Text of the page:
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Road like a River

'Road like a River' is a dark fantasy published by MuseItUp Publishing in January 2013.

See, there's this guy. He's called Charlie. Or that's the name he uses... And, like, he drives this big ol' truck. And, see, sometimes he picks people up. Gives them a lift.

And nobody ever sees them again. Not ever.

Well, not alive.

ROAD LIKE A RIVER. Because nobody - not god, not demon, not poly-dimensional trans-optical hyper-sentient autonomous non-organic entity - nobody touches the truck.



The truck's lights speared the night.

Sounded dramatic, he thought. But it weren’t like they could do much else. Dark was dark, and light was light. Damn beams didn't know no better than to keep goin' ‘til they hit somethin’ solid, or got plumb tired an’ gave up. So sure. What the heck. Let ‘em spear.

He stared out of the windscreen, as he had so many nights. He didn't have to look at no map. Barstow was long gone behind, and Sweetwater was a ways ahead. Sweetwater, Abilene, Fort Worth—that was I-20. El Paso didn't count. El Paso was I-10, and he weren’t drivin’ I-10 tonight. Pecos to Marshall, then the world stopped, ‘cos this was Texas. Round here, nobody gave a damn about anything as wasn’t.

He jammed his way up through the gears, then jammed them down again. Weren’t like he had to. I-20 wasn’t big on hills or bends. But he liked the sound, so sometimes he did it anyways. He reached to the dash and turned up the radio, 92.3—Lonestar. Blair Garner was sayin' as how that-all had been Sugarland, and this-all comin' up was Kenny Chesney. It didn't matter none. He couldn't jam the gears all the time, an’ the radio was noise at least.

There it was. Big Spring. About right. Soon enough, anyways. Past Big Spring an’ before Sweetwater. Real pain in the ass, havin’ to sub-contract the way he did these days. But the truck was too easy to notice, an’ it was the only way to get what he had to get. He looked quickly at the black lily hanging in the middle of the windshield, swinging with each sway of the rig’s cabin.

Soon enough, there she was. Right by the side of the Road where she was supposed to be. Caught in the beams, wavin' and, from the looks of her, hollerin' fit to bust. He started to jam the gears down. The rig always took a while to get stopped. Still, he knew the woman behind the truck would be comin' along. Likely, runnin’. There wouldn't have been anything else along here since she'd been...well, since. The rig slowed to a stop, and he waited, watching in the mirrors as she stumbled down the Road. He leaned over, and pushed the door handle.

"Mister...?" She stood there, looking up into the cab. That made it okay. She'd asked. He only ever did it if they asked.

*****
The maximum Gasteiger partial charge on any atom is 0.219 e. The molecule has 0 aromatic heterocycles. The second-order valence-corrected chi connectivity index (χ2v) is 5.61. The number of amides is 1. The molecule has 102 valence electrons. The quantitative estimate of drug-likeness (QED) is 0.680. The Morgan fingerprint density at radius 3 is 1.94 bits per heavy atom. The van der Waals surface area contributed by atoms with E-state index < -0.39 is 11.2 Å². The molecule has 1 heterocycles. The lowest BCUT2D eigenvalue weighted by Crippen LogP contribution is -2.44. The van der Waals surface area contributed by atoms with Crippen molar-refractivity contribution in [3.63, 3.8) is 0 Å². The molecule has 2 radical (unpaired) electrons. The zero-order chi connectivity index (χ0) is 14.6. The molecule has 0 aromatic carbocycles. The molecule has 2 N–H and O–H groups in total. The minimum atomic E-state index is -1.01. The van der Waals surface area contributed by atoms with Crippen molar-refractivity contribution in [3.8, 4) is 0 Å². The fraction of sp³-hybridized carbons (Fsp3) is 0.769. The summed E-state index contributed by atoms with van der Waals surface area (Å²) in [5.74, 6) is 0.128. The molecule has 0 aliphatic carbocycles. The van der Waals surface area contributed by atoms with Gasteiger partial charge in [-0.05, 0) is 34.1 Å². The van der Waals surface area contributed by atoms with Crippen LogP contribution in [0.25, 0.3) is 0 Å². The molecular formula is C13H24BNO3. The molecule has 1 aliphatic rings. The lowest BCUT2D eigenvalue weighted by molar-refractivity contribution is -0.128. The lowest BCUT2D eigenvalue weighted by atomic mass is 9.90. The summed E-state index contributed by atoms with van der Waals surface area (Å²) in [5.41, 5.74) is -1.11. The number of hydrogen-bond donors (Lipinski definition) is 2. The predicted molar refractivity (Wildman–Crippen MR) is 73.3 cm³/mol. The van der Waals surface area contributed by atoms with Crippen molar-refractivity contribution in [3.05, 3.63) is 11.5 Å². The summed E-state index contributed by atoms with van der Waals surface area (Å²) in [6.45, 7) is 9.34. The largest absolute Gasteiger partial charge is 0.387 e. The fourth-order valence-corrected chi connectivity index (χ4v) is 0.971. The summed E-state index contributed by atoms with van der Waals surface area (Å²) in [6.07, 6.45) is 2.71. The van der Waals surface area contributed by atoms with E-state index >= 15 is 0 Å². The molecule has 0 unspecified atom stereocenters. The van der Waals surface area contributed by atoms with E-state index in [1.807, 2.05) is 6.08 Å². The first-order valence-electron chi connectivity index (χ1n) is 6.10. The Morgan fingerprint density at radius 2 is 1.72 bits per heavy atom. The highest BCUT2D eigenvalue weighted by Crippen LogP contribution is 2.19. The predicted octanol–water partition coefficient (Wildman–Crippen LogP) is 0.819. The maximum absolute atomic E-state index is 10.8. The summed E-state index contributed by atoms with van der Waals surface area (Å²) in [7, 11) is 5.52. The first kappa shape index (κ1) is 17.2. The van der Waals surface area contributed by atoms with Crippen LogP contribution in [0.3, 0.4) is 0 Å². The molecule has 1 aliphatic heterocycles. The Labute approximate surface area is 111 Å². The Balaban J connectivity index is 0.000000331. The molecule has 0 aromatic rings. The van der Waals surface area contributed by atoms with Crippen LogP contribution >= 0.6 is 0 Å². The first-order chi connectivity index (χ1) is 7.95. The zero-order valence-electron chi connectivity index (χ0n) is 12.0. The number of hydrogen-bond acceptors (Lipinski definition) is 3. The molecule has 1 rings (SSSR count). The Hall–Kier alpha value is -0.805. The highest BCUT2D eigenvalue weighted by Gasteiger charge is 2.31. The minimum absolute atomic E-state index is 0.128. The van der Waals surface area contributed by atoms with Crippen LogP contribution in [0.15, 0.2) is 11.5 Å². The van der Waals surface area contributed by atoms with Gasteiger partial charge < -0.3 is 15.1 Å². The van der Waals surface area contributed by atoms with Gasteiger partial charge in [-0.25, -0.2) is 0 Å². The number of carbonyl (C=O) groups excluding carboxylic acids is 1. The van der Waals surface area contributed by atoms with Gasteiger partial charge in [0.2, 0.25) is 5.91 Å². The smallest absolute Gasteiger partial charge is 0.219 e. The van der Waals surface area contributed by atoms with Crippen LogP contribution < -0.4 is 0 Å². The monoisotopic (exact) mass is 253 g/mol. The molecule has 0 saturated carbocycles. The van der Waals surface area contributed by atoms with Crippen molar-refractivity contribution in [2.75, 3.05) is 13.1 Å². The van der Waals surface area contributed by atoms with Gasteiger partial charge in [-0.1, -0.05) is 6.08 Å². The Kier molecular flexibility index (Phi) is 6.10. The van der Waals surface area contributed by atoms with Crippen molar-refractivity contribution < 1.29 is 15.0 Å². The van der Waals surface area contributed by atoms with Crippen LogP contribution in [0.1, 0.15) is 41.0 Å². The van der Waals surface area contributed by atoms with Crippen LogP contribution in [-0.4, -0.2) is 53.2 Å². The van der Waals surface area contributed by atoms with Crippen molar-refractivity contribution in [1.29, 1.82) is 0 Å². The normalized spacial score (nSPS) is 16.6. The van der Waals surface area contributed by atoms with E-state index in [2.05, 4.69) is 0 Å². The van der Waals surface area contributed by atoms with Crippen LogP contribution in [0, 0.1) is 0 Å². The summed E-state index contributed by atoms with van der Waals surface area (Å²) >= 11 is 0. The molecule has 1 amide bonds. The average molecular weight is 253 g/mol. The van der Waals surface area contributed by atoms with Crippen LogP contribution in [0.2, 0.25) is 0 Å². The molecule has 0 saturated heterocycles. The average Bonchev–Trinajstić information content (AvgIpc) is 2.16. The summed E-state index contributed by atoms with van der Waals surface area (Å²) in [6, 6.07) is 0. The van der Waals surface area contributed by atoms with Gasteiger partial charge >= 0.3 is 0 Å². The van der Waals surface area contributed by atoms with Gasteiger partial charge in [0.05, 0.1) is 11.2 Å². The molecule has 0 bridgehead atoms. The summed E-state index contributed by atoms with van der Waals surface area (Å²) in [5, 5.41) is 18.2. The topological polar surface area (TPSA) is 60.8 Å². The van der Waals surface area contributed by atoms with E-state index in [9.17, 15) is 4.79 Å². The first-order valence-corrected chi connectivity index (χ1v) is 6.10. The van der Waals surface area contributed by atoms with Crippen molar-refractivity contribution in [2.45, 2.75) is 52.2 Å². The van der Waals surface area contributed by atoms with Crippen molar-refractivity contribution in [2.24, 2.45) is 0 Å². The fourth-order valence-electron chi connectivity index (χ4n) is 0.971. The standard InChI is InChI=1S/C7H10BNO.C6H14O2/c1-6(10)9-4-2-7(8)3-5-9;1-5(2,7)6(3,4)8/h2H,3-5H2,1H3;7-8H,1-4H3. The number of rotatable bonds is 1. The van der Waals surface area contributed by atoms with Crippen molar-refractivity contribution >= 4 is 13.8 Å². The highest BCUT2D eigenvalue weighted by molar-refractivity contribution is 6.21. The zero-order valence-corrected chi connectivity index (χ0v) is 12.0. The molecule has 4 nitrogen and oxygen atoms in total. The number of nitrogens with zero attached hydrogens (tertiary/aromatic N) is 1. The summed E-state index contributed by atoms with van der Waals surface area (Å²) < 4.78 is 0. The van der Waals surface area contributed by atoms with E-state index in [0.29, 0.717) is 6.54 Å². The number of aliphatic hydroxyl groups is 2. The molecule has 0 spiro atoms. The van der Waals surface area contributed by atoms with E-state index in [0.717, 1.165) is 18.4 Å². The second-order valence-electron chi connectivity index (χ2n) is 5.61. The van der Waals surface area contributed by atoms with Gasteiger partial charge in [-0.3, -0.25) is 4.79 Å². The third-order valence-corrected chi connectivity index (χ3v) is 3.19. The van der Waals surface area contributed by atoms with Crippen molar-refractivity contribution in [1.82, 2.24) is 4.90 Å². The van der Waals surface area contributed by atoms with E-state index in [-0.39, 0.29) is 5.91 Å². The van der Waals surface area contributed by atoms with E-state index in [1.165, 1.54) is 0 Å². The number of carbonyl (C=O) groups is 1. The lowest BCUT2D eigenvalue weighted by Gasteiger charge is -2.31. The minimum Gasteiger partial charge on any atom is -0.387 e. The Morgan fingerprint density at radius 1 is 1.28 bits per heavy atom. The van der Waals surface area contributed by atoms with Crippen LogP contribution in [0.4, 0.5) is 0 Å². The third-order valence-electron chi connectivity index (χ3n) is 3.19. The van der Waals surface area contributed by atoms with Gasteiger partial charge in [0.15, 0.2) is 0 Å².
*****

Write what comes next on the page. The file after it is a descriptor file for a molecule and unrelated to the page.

"Y'all need a ride, missie?" Y’all. It weren’t Texas-right, still it would do. And, of course, she needed a ride. That's what sub-contractors were for. They still had to ask. Every time, they had to ask. Then they was his.

"I...where you goin', mister?" She looked as though she’d heard all sorts of stories about late nights and long roads. And drivers. Probably heard this one, too. Not that she had a lot of choice. ‘Course, none of them knew. Knew what they were choosing.

"I-20." She looked puzzled. “Oh, just my little joke, missie. Wherever this Road goes, I'm goin'. All the ways to Marshall. I'd tell you where else, but everybody knows there ain't no world outside of Texas."

"Can...can I ride to Eastland? I...I landed at Midland. There was this guy..."

She looked half scared, half fightin’ mad. She had good reason for both. Just didn't know why, yet. She only thought she did. He decided to make it a little easier for her.

"Right. There was this guy. An’ he offered you a ride, an’ you thought he looked cute, right?" He shook his head.

"Cute? Hell, I only needed a ride!" Her face flushed. “Okay. So he was cute, too.”

"No need to look embarrassed, missie. You ain't the first." She'd better not be. He had to pay enough to get them where he could—but never mind. Not yet, anyways. "So he drove ‘til you was in the middle of nowheres, an’ it turned out he weren't so nice, right?"

Now she really looked pissed. “He’d’ve been singing fuckin’ soprano if he hadn’t drove off as quick as he did.”

He chuckled. "It's okay. Jump in." She climbed into the cab. Her suitcase was in the long-gone car, but her purse was in her hand. That's what he told his sub-contractors. Keep the case. Throw them their purse. It didn't work else. "Long as you can afford the price, you can go anywhere I'm goin', lady." She got scared again, and grabbed for the door. But it wasn't time for that. He smiled. "No need to be frightened, missie." Not yet, anyways. “You got a penny?"